On appeal, the Fourth Circuit vacated Sosa-Carabantes's sentence. The court concluded that the crucial issue was ICE found Sosa-Carabantes. It noted that on the day Sosa-Carabantes was arrested, ICE lodged a detainer with the local authorities that identified him by name, birth date, place of birth, and A-file number. Thus, he was "found" at that point. The court turned away the Government's argument that Sosa-Carabantes could not be found before a full investigation had been completed.

Congrats to the Defender office in WDNC for the win!

Notice Required For Trespass Conviction

US v. Madrigal-Valadez: Madrigal-Valadez was convicted after a bench trial of entering a military installation, Fort Lee in Virginia, for a purpose prohibited by law. That purpose, allegedly, was being an alien in the United States illegally. The conviction arose from an incident in which Madrigal-Valadez drove a soldier back to Fort Lee. When his vehicle was stopped to be checked out prior to entry, Madrigal-Valadez could not present the proper identification needed to satisfy Fort Lee's entry requirements. He was arrested at that time.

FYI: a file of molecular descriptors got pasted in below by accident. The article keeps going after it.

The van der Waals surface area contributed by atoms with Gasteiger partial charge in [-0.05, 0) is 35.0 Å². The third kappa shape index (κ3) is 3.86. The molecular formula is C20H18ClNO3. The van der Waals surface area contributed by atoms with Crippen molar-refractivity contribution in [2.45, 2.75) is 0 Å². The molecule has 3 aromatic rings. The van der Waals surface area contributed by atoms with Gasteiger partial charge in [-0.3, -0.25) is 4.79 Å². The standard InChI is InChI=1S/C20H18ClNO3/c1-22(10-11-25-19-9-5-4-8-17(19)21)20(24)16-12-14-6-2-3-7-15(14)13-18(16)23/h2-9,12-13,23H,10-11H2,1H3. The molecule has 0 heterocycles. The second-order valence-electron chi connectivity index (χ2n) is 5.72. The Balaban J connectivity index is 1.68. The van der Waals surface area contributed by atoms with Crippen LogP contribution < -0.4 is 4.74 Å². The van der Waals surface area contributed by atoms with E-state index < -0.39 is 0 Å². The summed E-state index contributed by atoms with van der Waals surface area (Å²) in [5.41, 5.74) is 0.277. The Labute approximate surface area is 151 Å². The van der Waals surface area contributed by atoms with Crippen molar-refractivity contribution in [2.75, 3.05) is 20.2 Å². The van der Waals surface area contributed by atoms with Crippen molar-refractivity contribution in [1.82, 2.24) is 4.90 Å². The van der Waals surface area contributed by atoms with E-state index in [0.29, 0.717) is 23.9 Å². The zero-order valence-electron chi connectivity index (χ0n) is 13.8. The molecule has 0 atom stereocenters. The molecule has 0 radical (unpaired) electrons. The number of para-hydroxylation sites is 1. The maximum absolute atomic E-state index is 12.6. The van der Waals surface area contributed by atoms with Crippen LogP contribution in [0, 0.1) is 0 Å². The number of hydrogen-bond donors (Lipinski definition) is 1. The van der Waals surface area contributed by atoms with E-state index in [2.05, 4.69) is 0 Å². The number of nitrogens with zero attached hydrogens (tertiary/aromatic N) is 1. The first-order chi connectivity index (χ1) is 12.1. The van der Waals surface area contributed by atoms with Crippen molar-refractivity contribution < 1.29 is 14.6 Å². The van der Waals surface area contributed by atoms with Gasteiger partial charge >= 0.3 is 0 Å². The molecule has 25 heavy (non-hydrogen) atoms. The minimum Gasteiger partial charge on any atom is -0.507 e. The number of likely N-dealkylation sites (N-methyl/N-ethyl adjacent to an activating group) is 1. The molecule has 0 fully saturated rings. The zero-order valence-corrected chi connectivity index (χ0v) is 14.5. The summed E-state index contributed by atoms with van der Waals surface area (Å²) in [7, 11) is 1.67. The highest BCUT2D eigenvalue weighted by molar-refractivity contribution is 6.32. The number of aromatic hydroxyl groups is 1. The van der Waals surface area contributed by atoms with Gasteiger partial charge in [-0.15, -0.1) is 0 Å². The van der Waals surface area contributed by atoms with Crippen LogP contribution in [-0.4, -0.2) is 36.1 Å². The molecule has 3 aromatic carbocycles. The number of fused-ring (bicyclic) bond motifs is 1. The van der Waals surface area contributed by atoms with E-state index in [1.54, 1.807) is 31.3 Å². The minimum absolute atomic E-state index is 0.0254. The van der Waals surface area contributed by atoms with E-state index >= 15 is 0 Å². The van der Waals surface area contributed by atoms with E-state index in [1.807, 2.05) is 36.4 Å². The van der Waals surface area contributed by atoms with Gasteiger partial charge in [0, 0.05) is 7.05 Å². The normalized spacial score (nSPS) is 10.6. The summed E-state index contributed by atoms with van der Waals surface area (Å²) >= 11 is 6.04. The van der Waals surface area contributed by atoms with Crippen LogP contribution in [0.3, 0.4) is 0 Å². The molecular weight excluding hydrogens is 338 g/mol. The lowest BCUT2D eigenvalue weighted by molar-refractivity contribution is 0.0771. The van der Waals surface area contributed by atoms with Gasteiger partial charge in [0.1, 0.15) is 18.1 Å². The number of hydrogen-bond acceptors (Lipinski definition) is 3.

On appeal, the Fourth Circuit reversed Madrigal-Valadez's conviction. Addressing an issue not before resolved in this circuit, the court concluded, in line with several other circuits, that before a person can be convicted of this trespass offense he must be provided notice that entry onto the military property is prohibited. Although there was a sign on the road to the gate that provided some notice (albeit in English, which Madrigal-Valadez didn't speak), it was not sufficient because once someone turned onto that road they were already on the base. Thus, Madrigal-Valadez's conviction could not stand. The court also rejected the district court's conclusion that Madrigal-Valadez's illegal immigration status could constitute a "purpose prohibited by law" for which he entered the base.

Congrats to the Defender office in the EDVa on the win!

Court Affirms Conviction, Death Sentence, Arising from Multi-State Spree